Practice Brief 26 -- Topics: Assessment Practices

How can assessments be designed to engage students in the range of science and engineering practices?

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Why It Matters To You
  • Teachers should frequently engage students in formative assessments related to classroom learning goals. These task formats can provide concrete ideas about how to do that.
  • District Staff & PD Providers should support teachers in designing, testing, and refining assessments that reflect three-dimensional science learning goals.
  • School Leaders should encourage and provide time for teachers to develop, use, and refine assessments related to the three-dimensional view of learning

What Is The Issue?

The new vision for K-12 science education calls for engaging students in three-dimensional science learning. This approach requires us to figure out new ways to assess student learning across these multiple dimensions—including the eight science and engineering practices. But there aren’t many assessments tasks that require students to apply their understanding of core ideas using practices. In this tool, we describe how to use “task formats” to guide the development of such items. The formats can also spark ideas for designing classroom instruction.

Authors:

BY PHILIP BELL, KATIE VAN HORNE, BILL PENUEL & SHELLEY STROMHOLT - MARCH 2016


Reflection Questions

  • Do task formats raise questions about what it means to grasp a particular practice? Consider reviewing the NRC Framework.
  • Do your scenarios allow students to engage meaningfully in a broad range of practices? How do the task formats help you design different components?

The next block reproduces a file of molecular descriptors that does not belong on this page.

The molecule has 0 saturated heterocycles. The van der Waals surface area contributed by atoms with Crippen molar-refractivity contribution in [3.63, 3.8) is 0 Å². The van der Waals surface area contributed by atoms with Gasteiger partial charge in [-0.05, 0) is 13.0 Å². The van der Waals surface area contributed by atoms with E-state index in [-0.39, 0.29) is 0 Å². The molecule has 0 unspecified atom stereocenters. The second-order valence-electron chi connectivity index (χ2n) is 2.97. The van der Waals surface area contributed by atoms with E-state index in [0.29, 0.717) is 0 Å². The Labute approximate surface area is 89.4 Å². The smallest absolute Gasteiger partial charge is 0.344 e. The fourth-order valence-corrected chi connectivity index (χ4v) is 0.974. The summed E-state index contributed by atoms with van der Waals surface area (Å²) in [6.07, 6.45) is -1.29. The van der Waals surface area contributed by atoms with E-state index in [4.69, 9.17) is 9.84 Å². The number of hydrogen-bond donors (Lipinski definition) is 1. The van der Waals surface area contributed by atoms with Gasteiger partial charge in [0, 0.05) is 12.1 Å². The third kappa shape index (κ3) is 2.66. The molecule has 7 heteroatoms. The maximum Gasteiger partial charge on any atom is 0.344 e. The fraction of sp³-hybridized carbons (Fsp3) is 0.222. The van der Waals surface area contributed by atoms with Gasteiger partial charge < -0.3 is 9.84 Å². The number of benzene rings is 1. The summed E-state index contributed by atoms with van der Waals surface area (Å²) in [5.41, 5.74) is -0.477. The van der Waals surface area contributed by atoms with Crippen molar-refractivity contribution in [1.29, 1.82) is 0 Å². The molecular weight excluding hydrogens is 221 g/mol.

• How can you best integrate an assessment task with instruction that includes learning activities and formative assessment components?

Things to Consider

Attending to Equity

Recommended Actions You Can Take

To use “task formats” to develop a multi-component 3D assessment:

  1. Identify specific learning goals for the desired assessment, including NGSS performance expectations and perhaps CCSS standards.
  2. Brainstorm assessment scenarios that involve phenomena that clearly foreground the identified learning goals. Prioritize and select one scenario that best fits the criteria listed above.
  3. Prioritize and select a scenario that best fits the following criteria: (a) it should allow students from non-dominant communities (e.g., ELLs, students from poverty-impacted communities) to fully engage with the task, (b) it should involve a compelling phenomena related to one or more of the DCIs being assessed—and not feel like a test-like task, (c) it should be quickly understandable by students, and (d) it should lend itself to a broad range of the science and engineering practices.
  4. The task formats provide detailed guidance on how to design assessment components that engage students in the science and engineering practices. Identify the practices that relate to the scenario and use the task formats to craft assessment components.
  5. Write hypothetical student responses for each prompt: some that reflect limited, partial, and full levels of understanding.
  6. Share tasks with colleagues and ask for feedback about the alignment of goals, scenarios, and hypothetical student responses.


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